- The problem is that once the consumer has bought someone elses story and believes the lie, persuading the consumer to switch is the same as persuading him to admit hes wrong and people hate to admit they are wrong
- Tell a different story!
- You cant just use any story. You cant just tell a selfish story from your point of view. You cant just invent an inauthentic story or tell an amazing story when the reality is banal
- The only stories that work, the only stories with impact, the only stories that spread are the "I cant believe that!" stories. These are the stories that aren't just repeatable: these are the stories that demand to be repeated
- You succeed by being an extremist in your storytelling, then gracefully moving your product or service to the middle so it becomes more palatable to audiences that are persuaded by their friends not you!
- That is why he chose the title of the book
- Your goal should not (must not) be to create a story that is quick, involves no risks and is without controversy. Boredom will not help you grow
- There are no small stories. Only small marketers. If your story is too small its not a story its an annoying interruption
- Little miss match socks example. Company sells only mismatch socks to young girls. Its a story worth taking about
- Sirius radio got Howard Stern and broke traditional radio for millions of listeners
- If cheap is what you want you can buy cheap cheaper somewhere else. Cheap is not marketing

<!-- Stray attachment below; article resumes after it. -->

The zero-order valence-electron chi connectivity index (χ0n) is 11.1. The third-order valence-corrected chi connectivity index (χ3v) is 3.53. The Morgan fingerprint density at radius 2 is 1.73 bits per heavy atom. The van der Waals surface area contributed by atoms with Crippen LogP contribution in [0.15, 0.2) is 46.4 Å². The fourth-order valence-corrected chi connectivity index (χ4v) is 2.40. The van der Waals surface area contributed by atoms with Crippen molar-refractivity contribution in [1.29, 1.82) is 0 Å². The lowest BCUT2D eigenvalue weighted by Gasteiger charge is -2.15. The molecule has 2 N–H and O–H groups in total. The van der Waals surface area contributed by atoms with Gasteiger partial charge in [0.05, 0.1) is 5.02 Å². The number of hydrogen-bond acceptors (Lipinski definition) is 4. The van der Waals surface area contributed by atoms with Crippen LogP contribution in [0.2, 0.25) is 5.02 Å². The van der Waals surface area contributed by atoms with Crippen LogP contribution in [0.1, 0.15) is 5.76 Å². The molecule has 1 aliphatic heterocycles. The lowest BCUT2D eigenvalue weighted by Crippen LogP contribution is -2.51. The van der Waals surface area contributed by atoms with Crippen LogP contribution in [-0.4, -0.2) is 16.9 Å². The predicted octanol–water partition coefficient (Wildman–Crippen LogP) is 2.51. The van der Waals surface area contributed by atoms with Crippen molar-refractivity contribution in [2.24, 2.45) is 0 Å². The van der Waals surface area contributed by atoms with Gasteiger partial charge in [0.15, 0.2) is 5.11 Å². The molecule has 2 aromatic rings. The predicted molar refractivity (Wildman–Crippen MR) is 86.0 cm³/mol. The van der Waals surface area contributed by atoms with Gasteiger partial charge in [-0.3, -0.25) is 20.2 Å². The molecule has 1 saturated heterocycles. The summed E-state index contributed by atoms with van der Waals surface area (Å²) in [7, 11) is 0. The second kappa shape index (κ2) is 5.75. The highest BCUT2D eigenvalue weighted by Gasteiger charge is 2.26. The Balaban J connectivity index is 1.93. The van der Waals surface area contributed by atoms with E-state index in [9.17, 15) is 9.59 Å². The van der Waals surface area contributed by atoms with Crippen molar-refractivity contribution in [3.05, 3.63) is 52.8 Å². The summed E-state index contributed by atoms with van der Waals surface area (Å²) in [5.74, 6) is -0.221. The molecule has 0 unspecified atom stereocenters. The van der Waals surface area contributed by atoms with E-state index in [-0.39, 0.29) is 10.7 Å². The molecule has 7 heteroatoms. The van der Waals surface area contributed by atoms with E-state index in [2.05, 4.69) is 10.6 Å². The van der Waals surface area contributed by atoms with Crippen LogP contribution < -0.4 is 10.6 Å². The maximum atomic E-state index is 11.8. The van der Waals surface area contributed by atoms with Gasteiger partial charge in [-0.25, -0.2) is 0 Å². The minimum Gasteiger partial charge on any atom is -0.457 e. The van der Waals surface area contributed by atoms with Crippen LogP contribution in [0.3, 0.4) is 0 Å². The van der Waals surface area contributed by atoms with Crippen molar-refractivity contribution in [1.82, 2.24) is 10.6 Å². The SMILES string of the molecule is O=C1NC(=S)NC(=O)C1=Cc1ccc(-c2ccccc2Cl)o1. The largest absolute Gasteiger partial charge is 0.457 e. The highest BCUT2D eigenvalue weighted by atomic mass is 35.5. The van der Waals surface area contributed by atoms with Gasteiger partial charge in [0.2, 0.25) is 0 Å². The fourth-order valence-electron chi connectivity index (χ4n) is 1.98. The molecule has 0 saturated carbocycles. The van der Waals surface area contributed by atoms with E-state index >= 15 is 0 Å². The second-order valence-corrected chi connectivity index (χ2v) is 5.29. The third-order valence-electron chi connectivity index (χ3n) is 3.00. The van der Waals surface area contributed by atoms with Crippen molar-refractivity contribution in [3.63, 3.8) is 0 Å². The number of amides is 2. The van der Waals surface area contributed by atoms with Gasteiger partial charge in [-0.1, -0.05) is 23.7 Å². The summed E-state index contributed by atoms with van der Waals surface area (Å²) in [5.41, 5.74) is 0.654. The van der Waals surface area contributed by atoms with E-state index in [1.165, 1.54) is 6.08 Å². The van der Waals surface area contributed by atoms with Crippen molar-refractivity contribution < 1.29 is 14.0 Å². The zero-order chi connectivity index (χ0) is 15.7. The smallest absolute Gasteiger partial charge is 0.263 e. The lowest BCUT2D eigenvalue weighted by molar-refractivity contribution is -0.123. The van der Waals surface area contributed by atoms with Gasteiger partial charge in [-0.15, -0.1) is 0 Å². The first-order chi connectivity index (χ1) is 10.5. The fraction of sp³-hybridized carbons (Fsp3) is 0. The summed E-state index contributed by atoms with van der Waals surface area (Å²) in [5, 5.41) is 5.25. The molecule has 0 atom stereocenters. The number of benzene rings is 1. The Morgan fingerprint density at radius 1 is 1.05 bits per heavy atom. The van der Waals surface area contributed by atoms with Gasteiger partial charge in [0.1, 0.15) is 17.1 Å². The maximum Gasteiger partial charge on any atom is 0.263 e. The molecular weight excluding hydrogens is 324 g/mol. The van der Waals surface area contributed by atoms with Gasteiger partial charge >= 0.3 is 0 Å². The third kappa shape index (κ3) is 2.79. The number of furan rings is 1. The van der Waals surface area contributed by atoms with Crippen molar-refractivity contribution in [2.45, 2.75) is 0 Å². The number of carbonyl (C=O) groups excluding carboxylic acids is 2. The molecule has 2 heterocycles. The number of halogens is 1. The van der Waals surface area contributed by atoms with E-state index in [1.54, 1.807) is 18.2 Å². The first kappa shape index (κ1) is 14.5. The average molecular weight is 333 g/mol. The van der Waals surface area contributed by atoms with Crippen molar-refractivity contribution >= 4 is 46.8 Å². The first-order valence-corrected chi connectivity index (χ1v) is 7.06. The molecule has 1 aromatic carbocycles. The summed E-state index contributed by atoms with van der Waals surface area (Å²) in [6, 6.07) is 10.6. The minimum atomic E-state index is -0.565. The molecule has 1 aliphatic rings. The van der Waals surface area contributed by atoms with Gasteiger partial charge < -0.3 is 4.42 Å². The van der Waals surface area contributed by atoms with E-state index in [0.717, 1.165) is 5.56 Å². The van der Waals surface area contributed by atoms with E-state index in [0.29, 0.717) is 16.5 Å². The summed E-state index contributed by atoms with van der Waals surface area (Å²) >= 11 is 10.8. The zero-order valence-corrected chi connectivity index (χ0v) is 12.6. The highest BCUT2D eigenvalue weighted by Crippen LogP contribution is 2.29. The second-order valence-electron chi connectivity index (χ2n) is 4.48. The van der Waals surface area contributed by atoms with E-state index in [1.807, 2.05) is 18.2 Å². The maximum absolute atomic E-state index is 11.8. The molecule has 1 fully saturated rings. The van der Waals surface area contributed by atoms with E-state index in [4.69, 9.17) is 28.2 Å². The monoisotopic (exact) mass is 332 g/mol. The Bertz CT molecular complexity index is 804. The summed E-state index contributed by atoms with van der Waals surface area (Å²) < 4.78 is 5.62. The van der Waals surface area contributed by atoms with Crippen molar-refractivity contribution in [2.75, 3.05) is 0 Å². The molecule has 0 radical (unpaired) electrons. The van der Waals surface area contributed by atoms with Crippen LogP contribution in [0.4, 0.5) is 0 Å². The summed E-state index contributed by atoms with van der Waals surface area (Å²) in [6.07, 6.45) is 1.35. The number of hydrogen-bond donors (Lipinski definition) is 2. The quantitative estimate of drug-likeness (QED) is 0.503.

- Blue Nile diamond example. They market to men and expose the lie of a Tiffany's
- Nothing is static. Nothing stays the same as it was and everything you build or design or market is going to change the marketplace
- Four reasons why your new release fails:
1. No one noticed it
2. People noticed it but they didn't want to try it
3. People tried it but they decided not to keep using it
4. People liked it but didn't tell their friends
- Most of us have a very simple default frame: if its not remarkable or exceptional, ignore it. If someone tries to sell you something decline
- I'm just looking
- The same bias that pushed them to try your product is pushing them to try someone else's tomorrow. Persuade that it is the answer to all their prayers
- Google AdWords finds and pairs the marketer with the right worldview
- Dancing on the bar example. The bar made the bar shorter and made discreet handles to grab on the ceiling. Simply putting a sign that said dance here would not work. People dance on the bar and tell all their friends what an awesome time they had at that resort
- Do you have a storytelling plan?
- Which worldview are you addressing?
- Which frame are you using?
- What is the story that is worth noticing?
- How will you live your story?
- What hard decisions are you willing to make in order to keep your story real pure and authentic? Compromise is the enemy of authenticity
- What are the shortcuts your fans can use to tell the story to their friends? How can you help them frame that story?
- How can you radically change your product or service so the story is natural and obvious and easy to tell?
- Whats the value of your permission asset?
- "I was lying to you when I named this book. Marketers aren't liars. They are just storytellers. Its the consumers who are liars. As consumers, we lie to ourselves every day. We lie to ourselves about what we wear, where we live, how we vote and what we do at work. Successful marketers are just the providers of stories that consumers choose to believe. A good story is where genuine customer satisfaction comes from. Its the source of growth and profit and its the future of your organization. This is what makes it all work: A complete dedication to and embrace of your story."